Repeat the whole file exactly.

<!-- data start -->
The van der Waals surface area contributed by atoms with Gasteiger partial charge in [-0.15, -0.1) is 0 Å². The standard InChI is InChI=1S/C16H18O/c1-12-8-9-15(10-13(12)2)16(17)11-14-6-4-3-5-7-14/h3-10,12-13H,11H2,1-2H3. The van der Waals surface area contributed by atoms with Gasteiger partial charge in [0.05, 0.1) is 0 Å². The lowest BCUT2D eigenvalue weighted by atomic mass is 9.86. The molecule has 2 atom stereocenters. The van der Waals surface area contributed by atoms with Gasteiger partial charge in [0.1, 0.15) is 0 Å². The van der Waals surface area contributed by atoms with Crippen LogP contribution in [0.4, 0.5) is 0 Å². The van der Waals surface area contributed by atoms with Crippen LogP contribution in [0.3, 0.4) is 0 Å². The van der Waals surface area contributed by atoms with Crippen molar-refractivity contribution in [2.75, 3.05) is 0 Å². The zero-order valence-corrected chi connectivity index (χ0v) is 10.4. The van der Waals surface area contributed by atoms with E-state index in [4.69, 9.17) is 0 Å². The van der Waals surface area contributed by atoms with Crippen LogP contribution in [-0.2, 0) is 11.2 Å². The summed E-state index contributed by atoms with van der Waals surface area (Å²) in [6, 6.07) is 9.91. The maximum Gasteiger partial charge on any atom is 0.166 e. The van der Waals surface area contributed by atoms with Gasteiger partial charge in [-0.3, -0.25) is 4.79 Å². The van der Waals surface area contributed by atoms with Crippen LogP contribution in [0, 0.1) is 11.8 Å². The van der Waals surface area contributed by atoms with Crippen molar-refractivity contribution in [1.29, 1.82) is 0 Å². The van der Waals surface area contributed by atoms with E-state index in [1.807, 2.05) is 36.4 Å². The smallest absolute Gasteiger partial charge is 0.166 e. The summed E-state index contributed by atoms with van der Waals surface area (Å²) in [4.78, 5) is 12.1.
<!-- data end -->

The van der Waals surface area contributed by atoms with Gasteiger partial charge in [-0.15, -0.1) is 0 Å². The standard InChI is InChI=1S/C16H18O/c1-12-8-9-15(10-13(12)2)16(17)11-14-6-4-3-5-7-14/h3-10,12-13H,11H2,1-2H3. The van der Waals surface area contributed by atoms with Gasteiger partial charge in [0.05, 0.1) is 0 Å². The lowest BCUT2D eigenvalue weighted by atomic mass is 9.86. The molecule has 2 atom stereocenters. The van der Waals surface area contributed by atoms with Gasteiger partial charge in [0.1, 0.15) is 0 Å². The van der Waals surface area contributed by atoms with Crippen LogP contribution in [0.4, 0.5) is 0 Å². The van der Waals surface area contributed by atoms with Crippen LogP contribution in [0.3, 0.4) is 0 Å². The van der Waals surface area contributed by atoms with Crippen molar-refractivity contribution in [2.75, 3.05) is 0 Å². The zero-order valence-corrected chi connectivity index (χ0v) is 10.4. The van der Waals surface area contributed by atoms with E-state index in [4.69, 9.17) is 0 Å². The van der Waals surface area contributed by atoms with Crippen LogP contribution in [-0.2, 0) is 11.2 Å². The summed E-state index contributed by atoms with van der Waals surface area (Å²) in [6, 6.07) is 9.91. The maximum Gasteiger partial charge on any atom is 0.166 e. The van der Waals surface area contributed by atoms with Gasteiger partial charge in [-0.3, -0.25) is 4.79 Å². The van der Waals surface area contributed by atoms with Crippen LogP contribution in [0, 0.1) is 11.8 Å². The van der Waals surface area contributed by atoms with Crippen molar-refractivity contribution in [1.29, 1.82) is 0 Å². The van der Waals surface area contributed by atoms with E-state index in [1.807, 2.05) is 36.4 Å². The smallest absolute Gasteiger partial charge is 0.166 e. The summed E-state index contributed by atoms with van der Waals surface area (Å²) in [4.78, 5) is 12.1.